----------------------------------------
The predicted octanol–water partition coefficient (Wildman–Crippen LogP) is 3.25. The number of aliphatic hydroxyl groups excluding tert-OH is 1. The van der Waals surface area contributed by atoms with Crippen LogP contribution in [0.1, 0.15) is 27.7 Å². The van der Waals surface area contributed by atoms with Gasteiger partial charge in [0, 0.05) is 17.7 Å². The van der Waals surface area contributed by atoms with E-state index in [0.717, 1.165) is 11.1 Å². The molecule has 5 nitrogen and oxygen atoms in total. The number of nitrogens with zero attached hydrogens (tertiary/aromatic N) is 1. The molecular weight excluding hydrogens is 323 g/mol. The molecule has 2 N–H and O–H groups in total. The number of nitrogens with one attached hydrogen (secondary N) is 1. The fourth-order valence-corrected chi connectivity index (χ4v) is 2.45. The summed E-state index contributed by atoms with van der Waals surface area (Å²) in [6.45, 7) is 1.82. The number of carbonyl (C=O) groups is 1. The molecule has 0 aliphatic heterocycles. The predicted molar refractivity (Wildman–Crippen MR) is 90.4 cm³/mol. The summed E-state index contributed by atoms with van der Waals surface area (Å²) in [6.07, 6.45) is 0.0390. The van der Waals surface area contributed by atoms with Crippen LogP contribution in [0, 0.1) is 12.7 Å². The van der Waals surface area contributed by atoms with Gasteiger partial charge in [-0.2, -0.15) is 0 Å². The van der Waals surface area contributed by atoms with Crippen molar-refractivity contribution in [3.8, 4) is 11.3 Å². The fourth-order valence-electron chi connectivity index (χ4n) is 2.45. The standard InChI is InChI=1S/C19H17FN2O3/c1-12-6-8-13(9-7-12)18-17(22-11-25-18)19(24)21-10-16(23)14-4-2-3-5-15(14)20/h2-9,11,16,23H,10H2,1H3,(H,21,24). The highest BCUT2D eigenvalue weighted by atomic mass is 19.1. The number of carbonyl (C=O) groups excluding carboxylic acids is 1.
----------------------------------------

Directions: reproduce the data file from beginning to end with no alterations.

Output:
The predicted octanol–water partition coefficient (Wildman–Crippen LogP) is 3.25. The number of aliphatic hydroxyl groups excluding tert-OH is 1. The van der Waals surface area contributed by atoms with Crippen LogP contribution in [0.1, 0.15) is 27.7 Å². The van der Waals surface area contributed by atoms with Gasteiger partial charge in [0, 0.05) is 17.7 Å². The van der Waals surface area contributed by atoms with E-state index in [0.717, 1.165) is 11.1 Å². The molecule has 5 nitrogen and oxygen atoms in total. The number of nitrogens with zero attached hydrogens (tertiary/aromatic N) is 1. The molecular weight excluding hydrogens is 323 g/mol. The molecule has 2 N–H and O–H groups in total. The number of nitrogens with one attached hydrogen (secondary N) is 1. The fourth-order valence-corrected chi connectivity index (χ4v) is 2.45. The summed E-state index contributed by atoms with van der Waals surface area (Å²) in [6.45, 7) is 1.82. The number of carbonyl (C=O) groups is 1. The molecule has 0 aliphatic heterocycles. The predicted molar refractivity (Wildman–Crippen MR) is 90.4 cm³/mol. The summed E-state index contributed by atoms with van der Waals surface area (Å²) in [6.07, 6.45) is 0.0390. The van der Waals surface area contributed by atoms with Crippen LogP contribution in [0, 0.1) is 12.7 Å². The van der Waals surface area contributed by atoms with Gasteiger partial charge in [-0.2, -0.15) is 0 Å². The van der Waals surface area contributed by atoms with Crippen molar-refractivity contribution in [3.8, 4) is 11.3 Å². The fourth-order valence-electron chi connectivity index (χ4n) is 2.45. The standard InChI is InChI=1S/C19H17FN2O3/c1-12-6-8-13(9-7-12)18-17(22-11-25-18)19(24)21-10-16(23)14-4-2-3-5-15(14)20/h2-9,11,16,23H,10H2,1H3,(H,21,24). The highest BCUT2D eigenvalue weighted by atomic mass is 19.1. The number of carbonyl (C=O) groups excluding carboxylic acids is 1.